The new world of real-time buying and selling of media was covered, last week, in a piece at Marketing Week entitled, “New era dawns for display advertising” which is worth of read. Of particular interest to those in the digital display business is a comment from former American Express head of digital acquisition Matthew Turner,
“We’re now looking at digital display as an always on channel, rather than as [intermittent] campaign activity, explains Turner. We have historically run digital display on a campaign basis, but we’re now at a point where we’ve got such a level of high-quality inventory through exchanges that we’re able to think about display as a way of always building awareness or running direct response, similar to the way in which we treat search.”
Is that something we should be considering for the future? Will the idea of advertising campaigns disappear? Perhaps our vision of the right message to the right person at the right time means that brands need to be constantly in-market. How else can the be assured of being at the right time?
The last of our pillars this week is privacy. ClickZ reported on “Mixed Messages on Future of Privacy Law in 2011” for US citizens while The Wall Street Journal noted “EU’s Push on Internet Cookies Fizzles Out” which suggested that Europe was generally in favour of industry self-regulation and quoted the EU document saying
[it’s not necessary] to obtain consent for each individual operation of gaining access to or storing of information on a user’s terminal, if the initial information and consent covered such further use.
Elsewhere, Better Advertising (sorry, Evidon) are working with Collective (they call themselves “the leader in understanding and delivering audiences”) “to power ad notice for more than 28 premium publishers and advertising networks” using Collective’s media management platform. More notice should be a good thing, right?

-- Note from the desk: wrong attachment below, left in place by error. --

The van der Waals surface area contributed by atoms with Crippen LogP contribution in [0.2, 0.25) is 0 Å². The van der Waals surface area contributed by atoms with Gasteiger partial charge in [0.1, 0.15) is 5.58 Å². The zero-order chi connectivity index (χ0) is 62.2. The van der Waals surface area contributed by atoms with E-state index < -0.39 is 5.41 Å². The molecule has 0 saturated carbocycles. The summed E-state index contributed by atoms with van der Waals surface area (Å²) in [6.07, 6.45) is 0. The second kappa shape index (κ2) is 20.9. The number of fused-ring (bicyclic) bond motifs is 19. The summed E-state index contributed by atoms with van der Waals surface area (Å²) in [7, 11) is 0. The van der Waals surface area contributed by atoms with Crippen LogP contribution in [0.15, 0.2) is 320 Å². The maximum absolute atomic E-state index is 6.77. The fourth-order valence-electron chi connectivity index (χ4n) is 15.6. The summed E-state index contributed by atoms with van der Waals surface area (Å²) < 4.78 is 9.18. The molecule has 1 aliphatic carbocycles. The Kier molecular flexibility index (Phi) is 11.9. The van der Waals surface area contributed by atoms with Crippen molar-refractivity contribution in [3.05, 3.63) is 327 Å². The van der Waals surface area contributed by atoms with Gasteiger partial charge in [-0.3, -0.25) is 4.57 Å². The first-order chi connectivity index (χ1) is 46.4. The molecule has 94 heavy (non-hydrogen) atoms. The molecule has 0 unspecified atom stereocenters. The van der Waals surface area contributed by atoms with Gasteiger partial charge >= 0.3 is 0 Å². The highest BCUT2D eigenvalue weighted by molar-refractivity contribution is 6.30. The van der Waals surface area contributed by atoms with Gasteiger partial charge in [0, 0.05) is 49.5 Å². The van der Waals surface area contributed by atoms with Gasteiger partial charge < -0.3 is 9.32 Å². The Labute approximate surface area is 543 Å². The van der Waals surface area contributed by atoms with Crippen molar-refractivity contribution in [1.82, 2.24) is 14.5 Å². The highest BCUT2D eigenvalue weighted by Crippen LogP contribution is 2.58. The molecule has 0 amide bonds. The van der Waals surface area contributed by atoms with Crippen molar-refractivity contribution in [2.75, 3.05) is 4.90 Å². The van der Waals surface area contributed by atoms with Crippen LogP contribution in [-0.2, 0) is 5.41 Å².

Friday saw my Twitter feed tell me that The Wall Street Journal’s opinion page comes out against US “Do Not Track” proposals. Of course they were the news organisation to highlight some of the issues around online ad tracking so it would be fascinating to read what they say in an opinion piece. It’s behind a pay-wall so if you have a subscription read it (http://on.wsj.com/fU6qbW) and let me know in the comments.
Now, away from my pillars what else did we learn last week? For starters, “Almost a quarter of Irish consumers are “strongly negative” towards online advertising” [Belfast Telegraph]; TGI’s James McCombe noted that, from a marketing point of view, mobile Twitterers are an attractive target in their own right [MediaTel]; Bonnier announced that it was developing next-generation ad formats for tablet magazines in a move said to “addresses a fundamental need in the industry: all-new advertising for all-new advertising platforms” [SFGate] and, back to where we started with news from Google, and Mashable’s exclusive report that the search giant is preparing to launch Google Offers – a Groupon-style daily deals offering. Interesting to me as I was going to add ‘Coupons’ or deals to our four digital advertising news pillars but wondered if they would/could sustain the hype for a year. Well, let’s see if they make any news next week when I’ll kick myself for not putting them up there.